• The social function of the city and of property refers fundamentally to distribution and regulation of the use of the territory and equitable usufruct of the goods and services that the city offers.
  • Democratic management of the city implies citizen participation up to the highest level in formulation and direction of public policies, and planning and control of urban processes.
  • Democratic production of the city and in the city is consolidated in the strategic objective to rescue and reinforce the productive and income-generation capacity of its inhabitants, in particular the popular sectors, fomenting social production of habitat and development of solidary economic activities oriented to consolidate a productive habitat.
  • The sustainable and responsible handling of the city’s natural and energy resources and its heritage pursues socially responsible use of resources, today and for future generations.
  • Democratic and equitable enjoyment of the city seeks to reinforce social co-existence, and specifically the rescue, expansion and improvement of public space and its use for gathering, leisure, creativity, and critical manifestation of political ideas and positions.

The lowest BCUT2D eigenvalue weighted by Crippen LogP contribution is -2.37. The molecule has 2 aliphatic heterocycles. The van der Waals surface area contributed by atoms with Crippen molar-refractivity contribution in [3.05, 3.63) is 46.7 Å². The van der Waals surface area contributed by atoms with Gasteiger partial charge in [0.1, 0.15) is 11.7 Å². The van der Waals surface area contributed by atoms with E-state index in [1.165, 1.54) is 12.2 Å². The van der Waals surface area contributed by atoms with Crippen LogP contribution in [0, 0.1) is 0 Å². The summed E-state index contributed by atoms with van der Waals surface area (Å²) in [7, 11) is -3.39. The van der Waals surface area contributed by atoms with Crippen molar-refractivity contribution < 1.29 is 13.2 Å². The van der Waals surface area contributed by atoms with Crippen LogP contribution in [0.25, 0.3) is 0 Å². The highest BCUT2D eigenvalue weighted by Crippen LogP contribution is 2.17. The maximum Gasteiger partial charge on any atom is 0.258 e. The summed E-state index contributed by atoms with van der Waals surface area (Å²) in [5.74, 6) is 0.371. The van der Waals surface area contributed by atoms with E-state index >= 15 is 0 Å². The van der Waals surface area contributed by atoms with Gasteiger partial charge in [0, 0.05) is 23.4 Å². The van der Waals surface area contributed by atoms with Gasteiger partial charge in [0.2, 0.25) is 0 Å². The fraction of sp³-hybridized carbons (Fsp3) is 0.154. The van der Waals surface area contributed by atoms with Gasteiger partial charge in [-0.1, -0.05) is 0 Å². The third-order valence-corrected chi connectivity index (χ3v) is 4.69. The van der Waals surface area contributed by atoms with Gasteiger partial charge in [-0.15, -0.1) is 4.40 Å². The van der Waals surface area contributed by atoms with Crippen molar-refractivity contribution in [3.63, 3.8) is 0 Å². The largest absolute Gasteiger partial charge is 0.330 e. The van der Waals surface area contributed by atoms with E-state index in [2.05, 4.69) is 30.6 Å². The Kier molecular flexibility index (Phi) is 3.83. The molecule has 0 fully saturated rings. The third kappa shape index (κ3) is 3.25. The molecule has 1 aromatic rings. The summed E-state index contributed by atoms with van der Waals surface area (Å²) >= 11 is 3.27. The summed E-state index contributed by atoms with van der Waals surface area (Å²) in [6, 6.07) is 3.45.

(The objectives and the type of instruments that must be developed for implementation of the right to the city are presented in Annex 1 of this text).

  1. Democratic and rights-based cities, strategic axes of the right to the city

A first review of the matrix identifies two guiding axes of the right to the city:

  • Consolidation of active and responsible citizenship through full exercise of all human rights and fulfillment of the obligations derived from the same, and
  • Democratization of all the strategic processes that form and that seek to co-responsibly (State-society) realize the collective right to the city.

The full exercise of citizenship leads to construction of a city of rights and includes the whole of human rights: civil, political, economic, social, cultural and environmental, linked to habitat and the right itself to the city as collective right.

Building a democratic society is not limited to the urgent need to strengthen representative democracy, but rather includes the determined stimulation of distributive and participative democracy.

The profound democratization of our societies is in fact unavoidable requisite to articulate these processes. There is no democracy without citizenship and no citizenship without rights and obligations.

The city for which its inhabitants struggle and the goals pursued by the promoters of the World Charter as a whole define the profile of the city objective that today inspires us to work for the promotion and adoption of the right to the city as a new human right.